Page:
Still, hope among RCV supporters for implementing the system in next March’s election – during which positions for mayor and four city council seats are up for grabs – is not dead yet.
City Councilor Joseph Maestas announced last week that he plans to make a rescission motion at next Wednesday’s council meeting to overturn last month’s 4-3 vote, which took place with two councilors absent.
“For something as important as RCV that’s called for in the city charter – and it’s been nearly 10 years since voters approved it as an amendment – I felt it was absolutely essential for all members of the governing body to be present,” he said in an interview last week.
RCV comes into play when there are more than two candidates in a race. Voters are asked to rank their candidate choices in order of preference. If after an initial vote tally, no one gets more than 50 percent, the person with the fewest votes is eliminated and the second choices of those who voted for that candidate are counted as votes for the remaining candidates. Counts continue through other rounds, if necessary, until a final candidate gets a winning amount.
The method is designed, in part, to prevent fringe candidates from becoming “spoilers” by tilting the race among leading candidates and allowing voters to choose their real favorites instead of “the lesser of two evils.” It is also hailed as a deterrent to negative campaigning because engaging in such tactics candidates would run the risk of alienating supporters of rivals whose second-place or third-place votes could help determine the eventual winner.
Another argument in favor of RCV is that it ultimately results in the winner receiving a “true majority” of the vote. In describing the process, the 2008 Santa Fe charter amendment states that the process for eliminating candidates “shall be repeated until a candidate receives a majority of the votes for that office.” But that hasn’t happened in some cases around the country.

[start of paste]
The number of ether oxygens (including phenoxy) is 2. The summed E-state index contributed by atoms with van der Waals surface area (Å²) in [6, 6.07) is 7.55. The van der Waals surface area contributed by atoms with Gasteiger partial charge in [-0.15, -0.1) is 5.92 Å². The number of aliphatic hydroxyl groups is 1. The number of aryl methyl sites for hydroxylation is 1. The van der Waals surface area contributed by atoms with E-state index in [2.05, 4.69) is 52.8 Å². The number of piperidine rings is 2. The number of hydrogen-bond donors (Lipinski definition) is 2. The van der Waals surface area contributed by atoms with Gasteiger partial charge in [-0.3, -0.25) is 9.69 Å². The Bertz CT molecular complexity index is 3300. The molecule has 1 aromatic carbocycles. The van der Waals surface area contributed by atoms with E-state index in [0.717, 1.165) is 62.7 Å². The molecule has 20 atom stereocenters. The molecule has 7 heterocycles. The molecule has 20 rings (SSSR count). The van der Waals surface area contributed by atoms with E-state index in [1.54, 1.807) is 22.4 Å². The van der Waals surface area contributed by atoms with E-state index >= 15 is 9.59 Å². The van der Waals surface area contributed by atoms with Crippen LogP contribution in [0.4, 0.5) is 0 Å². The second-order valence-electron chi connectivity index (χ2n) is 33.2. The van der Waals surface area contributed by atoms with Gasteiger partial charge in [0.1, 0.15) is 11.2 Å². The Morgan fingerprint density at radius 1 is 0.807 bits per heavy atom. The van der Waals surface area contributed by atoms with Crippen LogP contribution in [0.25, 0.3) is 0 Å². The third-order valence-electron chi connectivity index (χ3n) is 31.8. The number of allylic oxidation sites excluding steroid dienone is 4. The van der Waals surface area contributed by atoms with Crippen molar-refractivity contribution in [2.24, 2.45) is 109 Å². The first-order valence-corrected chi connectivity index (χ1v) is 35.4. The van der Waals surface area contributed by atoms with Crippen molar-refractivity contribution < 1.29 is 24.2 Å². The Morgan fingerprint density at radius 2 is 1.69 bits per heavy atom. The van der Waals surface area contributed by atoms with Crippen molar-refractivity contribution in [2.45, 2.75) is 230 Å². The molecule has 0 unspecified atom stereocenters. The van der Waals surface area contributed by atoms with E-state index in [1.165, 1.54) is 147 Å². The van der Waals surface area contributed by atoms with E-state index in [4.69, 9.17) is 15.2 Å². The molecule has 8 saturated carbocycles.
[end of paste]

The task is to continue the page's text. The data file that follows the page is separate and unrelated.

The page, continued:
A 2015 study authored by professors at the University of North Carolina and Ohio State University concluded that RCV “frequently does not produce a winner who wins the majority rather than plurality of all votes cast, one of the alleged advantages of this voting that proponents sometimes highlight.”
In a mayoral race in Burlington, Vt., which has since done away with RCV, the winner of a crowded mayoral race came up about 1,000 votes short of a true majority of the nearly 18,000 valid first-place ballots after 15 rounds.
In the wake of that election, the Vermont Legislative Research Shop at the University of Vermont observed that researchers Peter Fishburn and Steven Brams identified four paradoxes that can result from ranked voting: the “No-Show Paradox,” the “Thwarted Majorities Paradox,” the “Multiple-Districts Paradox” and the “More-Is-Less Paradox.”
Sixty-four percent of Burlington voters supported implementing RCV in 2005. But five years later, 52 percent voted to repeal it.
In Aspen, RCV was in effect only for the 2009 election. Though voter turnout was a record high and less than 1 percent of all votes cast were deemed to have been filled out incorrectly, voters rejected an advisory question to keep RCV in place the following year and approved a binding amendment to return to the old method a year after that.
Other cities have considered implementing RCV, but decided not to adopt it.
In San Jose, Calif., the League of Women Voters of San Jose/Santa Clara conducted a study in 2011 to determine whether to support it. The consensus of its membership was not to support a change from the current system. In citing its reasons for not supporting it, the group listed the possibility of a candidate winning with plurality of the vote rather than a majority under rules that allowed for only three candidates to be ranked, that the majority voting system was preferred by its membership, and that ballots and the system could be “too confusing.”
Santa Fe has already adopted RCV; it just hasn’t implemented it. As Mayor Javier Gonzales pointed out during discussion of the issue at the City Council meeting last month, the city could be opening itself up to a lawsuit if it doesn’t follow through with what voters mandated nearly 10 years ago.
Perez of FairVote says she could see that happening, too.
“I think it does open the city up to litigation if they choose to preemptively not comply with a charter mandate,” she said. “The software is ready. The Secretary of State has expressed confidence that it will be ready. The voters have spoken. It is the law and we need to follow it.”